Hello, everyone! And happy 2010!
A few of you have noticed that I took a brief hiatus from blogging and I appreciate the emails and messages from people wondering if I was okay or if something had happened. The only things that "happened" were the crazy holidays and a somewhat protracted bout with a rather nasty upper respiratory infection that hung on longer than I cared to deal with it. All gone now, though, and back to good health!
I've also been very busy with some work deadlines that had to be met, as well as redesigning my website. The new pages are not up and running yet, but I'm hoping by early to mid-March the website will have an entirely new look and be more functional and full of new information, photos, etc. I've also purchased another domain name and will be working this year on launching a new gardening website. For now, it's a secret, so that's all I'm going to say--just that I'm doing it. I haven't set any specific deadlines for it at this point until I know exactly what all of the details and parameters are going to be and exactly what the new site is going to encompass, but it's going to be good!
At 6 a.m. tomorrow morning we begin setup and preparation for this year's Antiques & Garden Show of Nashville. This is my 17th year of involvement with the show and it continues to be one of the most fun, but exhausting, weeks of the year. This year, we'll be installing a 1600 square foot garden based on a "spiral" theme. I'll try to post a few pics if I have a chance.
We've had a very long and unusually cold winter here in the Nashville area. The first big cold snap in January plunged us as low as 5.8 degrees Fahrenheit with considerably colder windchills and we stayed below freezing, even during the day, for over a week. I know that doesn't sound that odd to many of you from colder climates, but for here, that's a fairly serious cold snap. Especially true for those of us who like to push the gardening zones just a little. It will be a good test of hardiness for some of those more borderline things and in my garden, though I hate to see a plant die, I always consider an empty spot a "gardening opportunity"!
Oh no! Now I'm going to have to buy more plants!
Well, the foliage that didn't get freeze-dried on the hellebores (and a few other plants) during the first cold snap certainly did on the second one, although we were fortunate enough to get several inches of snow to insulate the garden against the worst of the cold in the second go-round. Many people from here would not use the words "fortunate" and "snow" in the same sentence, but I'm talking about the garden here and we were lucky to have it. If you are seeing burned foliage on some of your evergreen shrubs and perennials, just keep in mind that a new flush of growth in spring will push most of that old foliage off, anyway, so it's no big deal. You can carefully clean up plants such as hellebores, just to make them look neat and tidy, but be careful. Buds are alread showing and you don't want to mistakenly whack the buds when you're trying to clean up leaves!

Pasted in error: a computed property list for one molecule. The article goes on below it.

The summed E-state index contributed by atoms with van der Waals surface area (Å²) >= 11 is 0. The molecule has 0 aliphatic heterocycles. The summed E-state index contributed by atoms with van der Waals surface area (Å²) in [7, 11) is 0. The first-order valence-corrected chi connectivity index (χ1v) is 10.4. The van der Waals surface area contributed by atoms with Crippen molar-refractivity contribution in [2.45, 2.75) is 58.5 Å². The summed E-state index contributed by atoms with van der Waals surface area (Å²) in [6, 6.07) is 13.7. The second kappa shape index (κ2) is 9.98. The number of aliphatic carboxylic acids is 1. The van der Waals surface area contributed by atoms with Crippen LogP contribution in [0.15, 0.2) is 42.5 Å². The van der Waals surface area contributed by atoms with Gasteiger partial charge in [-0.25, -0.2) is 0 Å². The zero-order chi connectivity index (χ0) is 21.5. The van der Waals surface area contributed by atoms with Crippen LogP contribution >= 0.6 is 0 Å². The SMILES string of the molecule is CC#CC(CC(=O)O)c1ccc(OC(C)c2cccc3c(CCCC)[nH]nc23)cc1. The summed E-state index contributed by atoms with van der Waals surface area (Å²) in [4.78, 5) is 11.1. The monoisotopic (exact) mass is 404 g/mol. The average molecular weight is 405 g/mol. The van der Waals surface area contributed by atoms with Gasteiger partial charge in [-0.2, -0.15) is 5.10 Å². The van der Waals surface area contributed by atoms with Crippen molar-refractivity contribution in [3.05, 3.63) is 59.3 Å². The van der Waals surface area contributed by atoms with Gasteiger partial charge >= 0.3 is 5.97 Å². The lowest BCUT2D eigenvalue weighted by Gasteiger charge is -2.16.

As a brief digression, if you live in the South and you are not a transplant from the North or the Midwest (i.e. you were born and raised in the south and have never driven in wintry conditions), when it snows you should stay home. You are dangerous. They forecast even the possibility of snow several days in advance here so that you can get to the grocery store and buy up all of the milk, bread and toilet paper before it actually snows (I noticed on one local station that the weather report was being brought to you by your friendly neighborhood Kroger--go figure!) and you needn't endanger the lives of the rest of us who actually can drive in it. I'm just sayin'!
As I pulled in the driveway a few minutes ago from a morning garden design appointment, I noticed that the clump of old field "jonquils" on the corner of the driveway are about 4 inches tall and in full bud. They are loaded this year and if it warms up just enough, I might have blooms before the end of February! The buds on the 'Arnold Promise' witchhazel are just beginning to show a little color, though it will still be a few more weeks before "Arnold" decides to show off ('Arnold Promise' is one of the later varieties) and the earliest hellebores are really starting to push up now ('Ivory Prince', 'Winter Moonbeam', etc.). I'll trim the old, winter-burned foliage off of them next week, once I've recovered from the Antiques & Garden Show, and they'll be ready to lead the way for spring to make its grand entrance.
I'll be back on a regular basis from now on and I hope everyone has had a good start to the new year! See you in the garden!